An atmospheric scientist and sailplane pilot describes why large areas of burned land can produce clouds and rainstorms.
With a massive territory to manage, all actions taken - to prevent, to detect and to fire fight - aren’t enough.
Scientists studied charcoal layers in the sediment of lake beds across the Rockies to track fires over time. They found increasing fire activity as the climate warmed.
As the risk of fires rises in areas once considered too wet to burn, it creates hazards for mountain communities and for downstream water supplies.
Because Brazil’s economic prosperity in the last two decades is increasingly linked to the Amazon’s good health, restoring the country’s economy is a critical first step toward ending deforestation.
Indonesia’s Peatland Restoration Agency is likely to have its tenure extended by four years. What has been achieved and what should the agency focus on for the next term?
Fires that burn the forest burn crops and pastures alike. But farmers in the eastern Amazon are left with few good options.
Villagers of Sumatra and Kalimantan relunctant to participate in peatland restoration, contributing to the recent forest fires in Indonesia.
Indonesia’s forest fires forensics, Bambang Hero Sahardjo, receives a prestigious award, John Maddox prize, opening hope for scientists to use scientific evidence for law enforcement.
Yerba mate is a wildly popular South American tea with a growing global market. Can this ‘superfood’ save Paraguay’s tropical forests, too?
With her climate strike, Greta Thunberg has upended climate politics and posed the key question of who are the real radicals in current discussions.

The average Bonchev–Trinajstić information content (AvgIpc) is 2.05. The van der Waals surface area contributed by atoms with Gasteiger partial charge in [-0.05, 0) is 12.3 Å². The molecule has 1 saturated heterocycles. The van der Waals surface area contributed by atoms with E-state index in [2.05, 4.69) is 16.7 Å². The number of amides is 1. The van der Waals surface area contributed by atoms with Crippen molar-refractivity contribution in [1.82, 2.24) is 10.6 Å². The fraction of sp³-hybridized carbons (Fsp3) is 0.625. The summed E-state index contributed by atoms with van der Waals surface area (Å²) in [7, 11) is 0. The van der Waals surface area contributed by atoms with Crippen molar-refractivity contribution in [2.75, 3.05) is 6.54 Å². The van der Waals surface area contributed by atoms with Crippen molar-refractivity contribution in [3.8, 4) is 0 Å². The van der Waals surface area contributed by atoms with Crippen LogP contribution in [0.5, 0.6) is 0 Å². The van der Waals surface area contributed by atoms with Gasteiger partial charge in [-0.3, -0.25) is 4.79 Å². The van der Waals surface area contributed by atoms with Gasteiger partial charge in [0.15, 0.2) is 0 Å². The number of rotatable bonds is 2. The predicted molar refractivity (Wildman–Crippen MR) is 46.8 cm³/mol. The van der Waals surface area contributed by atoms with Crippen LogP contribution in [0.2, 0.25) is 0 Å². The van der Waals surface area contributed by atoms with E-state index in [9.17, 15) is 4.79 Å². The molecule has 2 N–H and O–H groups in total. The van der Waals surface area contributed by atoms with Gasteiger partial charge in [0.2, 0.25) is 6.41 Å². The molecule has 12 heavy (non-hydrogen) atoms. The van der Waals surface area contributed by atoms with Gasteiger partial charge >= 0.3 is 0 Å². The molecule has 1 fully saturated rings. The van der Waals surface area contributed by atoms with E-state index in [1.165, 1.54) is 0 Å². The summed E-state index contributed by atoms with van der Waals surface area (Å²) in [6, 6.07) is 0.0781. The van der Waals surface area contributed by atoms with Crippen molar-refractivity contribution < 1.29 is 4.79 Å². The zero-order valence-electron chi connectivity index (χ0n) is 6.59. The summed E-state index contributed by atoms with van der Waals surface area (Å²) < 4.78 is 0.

We have developed an online tool to help authorities identify which areas they should focus on for reducing forest fires and haze in order to maximize overall health benefits.
The government has reportedly set aside 180,000 hectares of land for construction of a new capital in East Kalimantan.
A forest professor tells his experience on the hardships of putting out peat fires in Indonesia
While the world watches the Brazilian Amazon burn, across the border in Bolivia it’s also ablaze.
Don’t blame climate change for the 39,000 forest fires now incinerating huge tracts of the Brazilian Amazon. This environmental catastrophe is human-made and highly political.
The Indonesian government should improve transparency and public access to land-use data, make the ban on new plantations on primary forests permanent, and give communities access to forests.
Increasingly severe losses for insurers due to climate change could result in a global financial crisis.
Donald Trump has threatened to use funds allocated for disaster relief to fund his border wall. It’s time to rethink how we frame disasters to stop politicians from using them for political gain.
Fires and logging changes forest soil structure for at least 30-80+ years, affecting everything from regrowth to carbon storage.